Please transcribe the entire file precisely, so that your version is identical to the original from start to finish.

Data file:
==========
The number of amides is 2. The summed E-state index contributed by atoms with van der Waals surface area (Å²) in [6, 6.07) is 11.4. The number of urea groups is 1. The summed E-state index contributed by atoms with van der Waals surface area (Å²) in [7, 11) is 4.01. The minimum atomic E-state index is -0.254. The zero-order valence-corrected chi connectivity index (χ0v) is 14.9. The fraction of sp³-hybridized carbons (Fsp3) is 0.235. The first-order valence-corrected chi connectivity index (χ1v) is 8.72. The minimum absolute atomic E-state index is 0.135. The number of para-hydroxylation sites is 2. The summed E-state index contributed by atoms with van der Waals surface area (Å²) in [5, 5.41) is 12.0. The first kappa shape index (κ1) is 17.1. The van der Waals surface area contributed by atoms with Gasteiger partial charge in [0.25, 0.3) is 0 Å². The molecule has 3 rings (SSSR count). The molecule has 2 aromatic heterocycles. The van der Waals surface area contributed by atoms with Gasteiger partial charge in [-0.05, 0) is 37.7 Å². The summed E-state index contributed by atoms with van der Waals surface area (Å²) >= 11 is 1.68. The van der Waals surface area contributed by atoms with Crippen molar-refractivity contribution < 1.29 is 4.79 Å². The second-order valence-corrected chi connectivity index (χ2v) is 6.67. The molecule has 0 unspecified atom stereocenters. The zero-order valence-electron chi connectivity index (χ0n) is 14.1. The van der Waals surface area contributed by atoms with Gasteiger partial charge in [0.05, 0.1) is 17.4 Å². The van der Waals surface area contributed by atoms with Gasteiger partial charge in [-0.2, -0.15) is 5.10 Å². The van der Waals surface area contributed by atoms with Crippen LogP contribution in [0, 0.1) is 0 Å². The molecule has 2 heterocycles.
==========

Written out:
The number of amides is 2. The summed E-state index contributed by atoms with van der Waals surface area (Å²) in [6, 6.07) is 11.4. The number of urea groups is 1. The summed E-state index contributed by atoms with van der Waals surface area (Å²) in [7, 11) is 4.01. The minimum atomic E-state index is -0.254. The zero-order valence-corrected chi connectivity index (χ0v) is 14.9. The fraction of sp³-hybridized carbons (Fsp3) is 0.235. The first-order valence-corrected chi connectivity index (χ1v) is 8.72. The minimum absolute atomic E-state index is 0.135. The number of para-hydroxylation sites is 2. The summed E-state index contributed by atoms with van der Waals surface area (Å²) in [5, 5.41) is 12.0. The first kappa shape index (κ1) is 17.1. The van der Waals surface area contributed by atoms with Gasteiger partial charge in [0.25, 0.3) is 0 Å². The molecule has 3 rings (SSSR count). The molecule has 2 aromatic heterocycles. The van der Waals surface area contributed by atoms with Gasteiger partial charge in [-0.05, 0) is 37.7 Å². The summed E-state index contributed by atoms with van der Waals surface area (Å²) >= 11 is 1.68. The van der Waals surface area contributed by atoms with Crippen molar-refractivity contribution < 1.29 is 4.79 Å². The second-order valence-corrected chi connectivity index (χ2v) is 6.67. The molecule has 0 unspecified atom stereocenters. The zero-order valence-electron chi connectivity index (χ0n) is 14.1. The van der Waals surface area contributed by atoms with Gasteiger partial charge in [0.05, 0.1) is 17.4 Å². The van der Waals surface area contributed by atoms with Gasteiger partial charge in [-0.2, -0.15) is 5.10 Å². The van der Waals surface area contributed by atoms with Crippen LogP contribution in [0, 0.1) is 0 Å². The molecule has 2 heterocycles.